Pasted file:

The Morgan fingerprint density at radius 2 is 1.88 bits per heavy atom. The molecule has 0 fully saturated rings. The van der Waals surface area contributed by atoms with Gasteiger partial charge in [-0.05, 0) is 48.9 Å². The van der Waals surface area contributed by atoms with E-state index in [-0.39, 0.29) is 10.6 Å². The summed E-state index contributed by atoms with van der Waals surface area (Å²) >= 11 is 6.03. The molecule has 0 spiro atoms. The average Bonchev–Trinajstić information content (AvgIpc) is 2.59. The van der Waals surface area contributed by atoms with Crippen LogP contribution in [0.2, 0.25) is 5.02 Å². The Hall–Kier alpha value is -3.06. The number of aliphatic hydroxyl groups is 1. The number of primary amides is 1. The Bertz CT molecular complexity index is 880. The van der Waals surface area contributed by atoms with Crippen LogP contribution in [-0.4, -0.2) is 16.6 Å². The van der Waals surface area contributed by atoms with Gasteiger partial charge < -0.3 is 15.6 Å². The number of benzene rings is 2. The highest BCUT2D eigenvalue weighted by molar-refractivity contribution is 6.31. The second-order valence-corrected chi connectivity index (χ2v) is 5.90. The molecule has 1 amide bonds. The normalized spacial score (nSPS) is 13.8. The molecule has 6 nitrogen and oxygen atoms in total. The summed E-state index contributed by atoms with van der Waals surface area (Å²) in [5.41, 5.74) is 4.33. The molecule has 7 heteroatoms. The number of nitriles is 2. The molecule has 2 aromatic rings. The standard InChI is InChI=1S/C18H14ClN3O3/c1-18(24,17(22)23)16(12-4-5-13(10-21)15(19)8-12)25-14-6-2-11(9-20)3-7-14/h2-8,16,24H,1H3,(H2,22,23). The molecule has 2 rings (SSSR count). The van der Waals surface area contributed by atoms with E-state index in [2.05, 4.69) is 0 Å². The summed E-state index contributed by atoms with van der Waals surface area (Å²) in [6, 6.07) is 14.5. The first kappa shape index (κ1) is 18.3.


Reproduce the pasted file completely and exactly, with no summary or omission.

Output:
The Morgan fingerprint density at radius 2 is 1.88 bits per heavy atom. The molecule has 0 fully saturated rings. The van der Waals surface area contributed by atoms with Gasteiger partial charge in [-0.05, 0) is 48.9 Å². The van der Waals surface area contributed by atoms with E-state index in [-0.39, 0.29) is 10.6 Å². The summed E-state index contributed by atoms with van der Waals surface area (Å²) >= 11 is 6.03. The molecule has 0 spiro atoms. The average Bonchev–Trinajstić information content (AvgIpc) is 2.59. The van der Waals surface area contributed by atoms with Crippen LogP contribution in [0.2, 0.25) is 5.02 Å². The Hall–Kier alpha value is -3.06. The number of aliphatic hydroxyl groups is 1. The number of primary amides is 1. The Bertz CT molecular complexity index is 880. The van der Waals surface area contributed by atoms with Crippen LogP contribution in [-0.4, -0.2) is 16.6 Å². The van der Waals surface area contributed by atoms with Gasteiger partial charge < -0.3 is 15.6 Å². The number of benzene rings is 2. The highest BCUT2D eigenvalue weighted by molar-refractivity contribution is 6.31. The second-order valence-corrected chi connectivity index (χ2v) is 5.90. The molecule has 1 amide bonds. The normalized spacial score (nSPS) is 13.8. The molecule has 6 nitrogen and oxygen atoms in total. The summed E-state index contributed by atoms with van der Waals surface area (Å²) in [5.41, 5.74) is 4.33. The molecule has 7 heteroatoms. The number of nitriles is 2. The molecule has 2 aromatic rings. The standard InChI is InChI=1S/C18H14ClN3O3/c1-18(24,17(22)23)16(12-4-5-13(10-21)15(19)8-12)25-14-6-2-11(9-20)3-7-14/h2-8,16,24H,1H3,(H2,22,23). The molecule has 2 rings (SSSR count). The van der Waals surface area contributed by atoms with E-state index in [2.05, 4.69) is 0 Å². The summed E-state index contributed by atoms with van der Waals surface area (Å²) in [6, 6.07) is 14.5. The first kappa shape index (κ1) is 18.3.